7 Ways to Fill Our Mama Cups

by Sonya Feher on May 28, 2009

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My last API Speaks blog post, Running on Empty, about feeling mama burn out was hard to write. I felt ashamed. I felt like a failure. I felt worried that motherhood was going to turn out like so many other jobs I’ve had: fun and interesting at first, then drudgery. It took me two days to write the post because I kept editing my feelings. If I just cut the words, maybe I could delete the feelings too. I wrote while my toddler son napped in the next room. I kept walking in to look at him, so peaceful while he was sleeping. I kept willing him to sleep longer, give me more time. On the second day, right after I’d clicked the button to submit my post, he woke up sad. He clung to me and cried. Maybe he’d had a bad dream. Maybe he’d picked up on all of my conflicted feelings while he slept. I was sure that if he were old enough to read what I’d written, he would  feel betrayed. Maybe all of that was true, or maybe I was just finding one more way to not give myself a break.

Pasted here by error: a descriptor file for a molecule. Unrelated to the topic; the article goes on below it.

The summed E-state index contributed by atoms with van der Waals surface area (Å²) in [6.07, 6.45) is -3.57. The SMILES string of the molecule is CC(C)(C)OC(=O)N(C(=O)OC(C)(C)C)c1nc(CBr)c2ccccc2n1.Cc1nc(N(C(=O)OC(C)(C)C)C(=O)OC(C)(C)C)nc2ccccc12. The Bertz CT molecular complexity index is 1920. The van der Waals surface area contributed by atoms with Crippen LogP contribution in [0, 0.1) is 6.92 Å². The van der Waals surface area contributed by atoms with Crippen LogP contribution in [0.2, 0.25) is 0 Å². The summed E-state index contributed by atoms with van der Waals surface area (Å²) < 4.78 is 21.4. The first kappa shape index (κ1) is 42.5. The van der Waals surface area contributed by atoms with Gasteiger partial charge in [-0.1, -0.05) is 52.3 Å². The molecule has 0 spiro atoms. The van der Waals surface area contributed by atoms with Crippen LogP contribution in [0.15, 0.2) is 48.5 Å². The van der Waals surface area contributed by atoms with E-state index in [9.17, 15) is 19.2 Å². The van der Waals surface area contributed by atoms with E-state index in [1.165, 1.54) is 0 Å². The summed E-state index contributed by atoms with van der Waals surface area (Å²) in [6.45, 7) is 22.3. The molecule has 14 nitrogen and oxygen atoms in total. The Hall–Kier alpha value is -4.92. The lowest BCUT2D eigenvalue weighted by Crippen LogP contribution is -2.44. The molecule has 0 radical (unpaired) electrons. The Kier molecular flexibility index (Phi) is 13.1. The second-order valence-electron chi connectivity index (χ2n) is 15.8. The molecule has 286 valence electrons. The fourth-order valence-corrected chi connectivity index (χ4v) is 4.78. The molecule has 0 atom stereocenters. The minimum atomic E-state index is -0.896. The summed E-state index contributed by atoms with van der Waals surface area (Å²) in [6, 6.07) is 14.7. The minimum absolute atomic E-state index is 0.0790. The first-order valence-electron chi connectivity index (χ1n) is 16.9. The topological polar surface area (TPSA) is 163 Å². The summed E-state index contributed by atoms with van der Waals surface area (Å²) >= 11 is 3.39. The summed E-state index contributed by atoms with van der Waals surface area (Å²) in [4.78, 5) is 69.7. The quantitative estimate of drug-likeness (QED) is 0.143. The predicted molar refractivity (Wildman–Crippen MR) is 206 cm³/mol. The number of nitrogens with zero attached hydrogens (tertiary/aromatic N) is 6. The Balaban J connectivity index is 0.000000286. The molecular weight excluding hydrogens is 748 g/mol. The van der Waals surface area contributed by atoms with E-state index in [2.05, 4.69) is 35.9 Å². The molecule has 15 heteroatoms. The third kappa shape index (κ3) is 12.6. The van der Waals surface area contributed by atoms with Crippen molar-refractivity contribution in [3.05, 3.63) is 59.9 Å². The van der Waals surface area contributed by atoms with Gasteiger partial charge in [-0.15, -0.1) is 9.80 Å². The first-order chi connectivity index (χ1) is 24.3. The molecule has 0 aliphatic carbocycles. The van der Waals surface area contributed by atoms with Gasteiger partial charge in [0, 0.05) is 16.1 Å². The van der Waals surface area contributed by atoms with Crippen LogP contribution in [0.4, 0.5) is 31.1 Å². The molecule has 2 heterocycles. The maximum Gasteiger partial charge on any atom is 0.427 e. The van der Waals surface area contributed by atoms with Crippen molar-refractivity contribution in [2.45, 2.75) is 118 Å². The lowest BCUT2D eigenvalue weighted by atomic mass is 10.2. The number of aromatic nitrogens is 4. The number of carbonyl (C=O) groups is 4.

I needed a vacation from my mama job, which wasn’t realistic. Getting a vacation from my state of mind, however, was absolutely possible. Just admitting to myself (and those who read the blog post) how burned out I was feeling helped. It helped me to understand what was contributing to my exhaustion. It helped me acknowledge my feelings and give myself some space to actually feel them. The comments on the post offered me some great suggestions to renew balance. I tried those and some more. And I’m really starting to feel good again, having fun with my son, being more creative about how to spend our time so our life together doesn’t feel like the movie Groundhog Day. Maybe some of what has worked with me will work for you.

  1. For mamas of those still young enough to nap, try No Nap Days — On days when your child is fighting nap, stop fighting for daytime sleep and get the catch up at night. Get up and play, then put them to bed early. The additional hours after they go to bed at night offer you a much longer block of time to yourself or with your partner.
  2. Mama Happy Hour — Dinner and drinks, crafting together, a walk, book club, personal renewal group using The Mother’s Guide to Self Renewal, or a group movie date.
  3. Movies with your partner–no conversations about the household, nothing stressful. Just popcorn, a coke, and all the action of the new Star Trek.
  4. Saturday Morning Mama Sleep In– Daddy and child(ren) get the chance to reconnect and Mama gets to recharge.